Blatter lets loose on Infantino, his move to Qatar and the ‘imbecility’ of a biennial World Cup

August 25 – Former FIFA president Sepp Blatter has criticised his successor Gianni Infantino for relinquishing his responsibilities by moving his personal base to Qatar and away from FIFA’s Zurich headquarters and for dividing global football at a time when the world needed its leading sport to bring unity.

In an exclusive interview with Europe 1, Blatter calls Infantino’s plan for a biennial World Cup an “imbecility”, and that he regrets that the 2022 World Cup was awarded to Qatar but that there was nothing he could do to change that decision.

He also maintained that removing Michel Platini from the corridors of world football via a corruption investigation had nothing to do with a criminal offense but was a ‘wicked’ political manoeuvre in which Infantino had a hand.

Blatter has recovered from heart illness and in a wide-ranging interview with Europe 1 was firing on all cylinders, covering issues from violence at football (make significant points deductions from clubs), to the proposed Super League that “would be the end of football”.

Blatter is due in court this year (with Platini) to face criminal charges over a ‘disloyal’ CHF2 million payment made by FIFA to Platini. While the two have fallen out, Blatter is adamant that there was no illegality in the payment, outlining the working relationship Platini had with him and saying that they had an oral contract. Platini’s late demand for payment on that agreement doesn’t mean that it was illegal, he argues.

It was the subsequent criminal investigation of the circumstances around the payment that cleared the pathway for Infantino to run for the FIFA presidency, initially as a ‘placeholder’ for his boss at UEFA, but then in his own right.

It is Blatter’s condemnation of Infantino’s conduct as president that highlights the difference in philosophy and operation between the old and new FIFA’s at the presidential level.

“He is not doing his job properly,” said Blatter. “When he arrived at the presidency of Fifa through incomprehensible meanders, he fired 80 people including 30 directors. He wants to leave Zurich (Infantino has partially relocated to Qatar), but Zurich is the headquarters of FIFA… The headquarters have been in Zurich since 1932, we came in Zurich after the economic, social and political crisis in the 1930s, people came to Switzerland to be quiet, and we are. So why do we want to move the headquarters now?… It’s a relinquishment of the FIFA president’s responsibility because he has to stay where FIFA has its headquarters, especially at a time when we have internal problems. FIFA can unite people in these times of pandemic. But instead, ideas were thrown right and left. Instead of uniting people, we separated them. It’s a lack of global professional vision, because the president of Fifa must have a global view. It’s not just a little corner in Zurich or Qatar, no, it’s the world. The current president, I do not recognise his vision. He’s not a good FIFA president, I have to say.”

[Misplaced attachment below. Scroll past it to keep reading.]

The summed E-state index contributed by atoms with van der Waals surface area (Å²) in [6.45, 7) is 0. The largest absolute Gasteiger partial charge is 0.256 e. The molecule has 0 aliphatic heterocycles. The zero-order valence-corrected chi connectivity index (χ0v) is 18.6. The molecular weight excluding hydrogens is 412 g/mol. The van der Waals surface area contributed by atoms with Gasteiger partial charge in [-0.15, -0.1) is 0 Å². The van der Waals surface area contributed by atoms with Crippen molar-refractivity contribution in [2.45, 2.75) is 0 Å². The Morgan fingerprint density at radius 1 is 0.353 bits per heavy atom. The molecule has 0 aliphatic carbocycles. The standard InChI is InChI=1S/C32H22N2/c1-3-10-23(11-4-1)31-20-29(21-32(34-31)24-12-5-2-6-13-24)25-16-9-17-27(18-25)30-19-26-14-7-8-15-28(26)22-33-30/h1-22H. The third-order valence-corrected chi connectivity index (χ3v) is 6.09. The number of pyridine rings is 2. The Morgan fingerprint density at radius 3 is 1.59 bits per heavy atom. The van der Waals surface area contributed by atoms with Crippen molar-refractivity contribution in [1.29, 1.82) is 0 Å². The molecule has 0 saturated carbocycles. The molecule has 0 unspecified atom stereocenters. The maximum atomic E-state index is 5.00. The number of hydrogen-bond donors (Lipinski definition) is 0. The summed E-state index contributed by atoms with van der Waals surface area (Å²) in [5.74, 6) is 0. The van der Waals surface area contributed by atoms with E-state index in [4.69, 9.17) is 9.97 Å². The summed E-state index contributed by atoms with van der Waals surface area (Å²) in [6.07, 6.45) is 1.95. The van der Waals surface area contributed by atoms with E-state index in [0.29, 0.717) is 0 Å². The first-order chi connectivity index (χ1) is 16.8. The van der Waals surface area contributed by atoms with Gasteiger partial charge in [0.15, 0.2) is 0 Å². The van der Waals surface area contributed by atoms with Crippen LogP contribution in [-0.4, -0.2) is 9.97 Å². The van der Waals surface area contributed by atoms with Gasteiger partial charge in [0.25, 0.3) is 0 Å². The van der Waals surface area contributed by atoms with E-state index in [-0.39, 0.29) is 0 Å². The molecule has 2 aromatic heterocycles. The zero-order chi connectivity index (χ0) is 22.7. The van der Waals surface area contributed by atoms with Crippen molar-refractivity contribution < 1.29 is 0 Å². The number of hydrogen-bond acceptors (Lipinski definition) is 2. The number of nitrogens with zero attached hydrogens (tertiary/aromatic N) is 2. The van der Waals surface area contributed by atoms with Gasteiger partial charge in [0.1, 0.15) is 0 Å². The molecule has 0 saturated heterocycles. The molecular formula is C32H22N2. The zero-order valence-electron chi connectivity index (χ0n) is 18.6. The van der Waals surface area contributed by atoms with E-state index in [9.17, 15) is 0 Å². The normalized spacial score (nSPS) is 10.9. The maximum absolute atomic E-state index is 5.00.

The never-ending suspicions and recriminations surrounding the award of the 2022 World Cup to Qatar have in many ways come to define Blatter’s presidency of FIFA.

It was not a decision he supported. “I had the impression that it was a bad decision but I was linked to this decision. We worked on the preparation for this World Cup, every day we received complaints, pointing fingers, the treatment of workers was difficult,” said Blatter.

“But to reconsider a decision of the executive committee, especially since the FIFA ethics commission has carried out an investigation… Michael Garcia (his report examined allegations of vote buying and manipulation for both 2018 and 2022), said that there was no corruption for this World Cup. We could have withdrawn the World Cup in Qatar. But I had no specific reason to take away the World Cup from Qatar. After the report, we confirmed the awarding of the World Cup.”

It is a past that is once again having a brooding presence over the current and the future, and highlighted again with Infantino’s relocation to the country.

It is from here that Infantino appears to be directing operations on his latest push – a reorganised international calendar and a biennial World Cup.

“It’s an imbecility without name,” says Blatter. “I have to do my mea culpa because, when I was elected president of FIFA, during a first session, I said that we could organise a world cup every two years.

“But people around me told me I was wrong. But today with the overloaded schedule, there is something else. It’s always the best players playing but they are already overloaded in their continental competitions, and national team. And the base of FIFA is the club and not the national team. It’s imbecility. We can’t, it’s bad for football.”

To see the full interview on Europe 1 click here.

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